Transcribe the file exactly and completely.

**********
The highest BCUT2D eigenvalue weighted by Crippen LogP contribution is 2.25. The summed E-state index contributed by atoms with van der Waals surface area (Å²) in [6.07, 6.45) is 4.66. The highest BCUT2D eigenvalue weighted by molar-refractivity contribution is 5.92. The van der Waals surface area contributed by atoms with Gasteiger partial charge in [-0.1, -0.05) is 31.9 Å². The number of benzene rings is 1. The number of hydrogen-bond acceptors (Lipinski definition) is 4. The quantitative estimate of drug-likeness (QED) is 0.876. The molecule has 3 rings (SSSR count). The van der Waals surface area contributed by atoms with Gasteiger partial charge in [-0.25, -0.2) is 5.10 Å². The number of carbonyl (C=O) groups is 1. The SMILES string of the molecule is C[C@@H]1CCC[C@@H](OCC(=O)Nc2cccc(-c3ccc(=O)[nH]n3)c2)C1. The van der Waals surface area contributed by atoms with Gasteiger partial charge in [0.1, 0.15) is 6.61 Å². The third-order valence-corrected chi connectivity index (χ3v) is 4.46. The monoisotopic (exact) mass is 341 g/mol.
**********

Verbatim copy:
The highest BCUT2D eigenvalue weighted by Crippen LogP contribution is 2.25. The summed E-state index contributed by atoms with van der Waals surface area (Å²) in [6.07, 6.45) is 4.66. The highest BCUT2D eigenvalue weighted by molar-refractivity contribution is 5.92. The van der Waals surface area contributed by atoms with Gasteiger partial charge in [-0.1, -0.05) is 31.9 Å². The number of benzene rings is 1. The number of hydrogen-bond acceptors (Lipinski definition) is 4. The quantitative estimate of drug-likeness (QED) is 0.876. The molecule has 3 rings (SSSR count). The van der Waals surface area contributed by atoms with Gasteiger partial charge in [-0.25, -0.2) is 5.10 Å². The number of carbonyl (C=O) groups is 1. The SMILES string of the molecule is C[C@@H]1CCC[C@@H](OCC(=O)Nc2cccc(-c3ccc(=O)[nH]n3)c2)C1. The van der Waals surface area contributed by atoms with Gasteiger partial charge in [0.1, 0.15) is 6.61 Å². The third-order valence-corrected chi connectivity index (χ3v) is 4.46. The monoisotopic (exact) mass is 341 g/mol.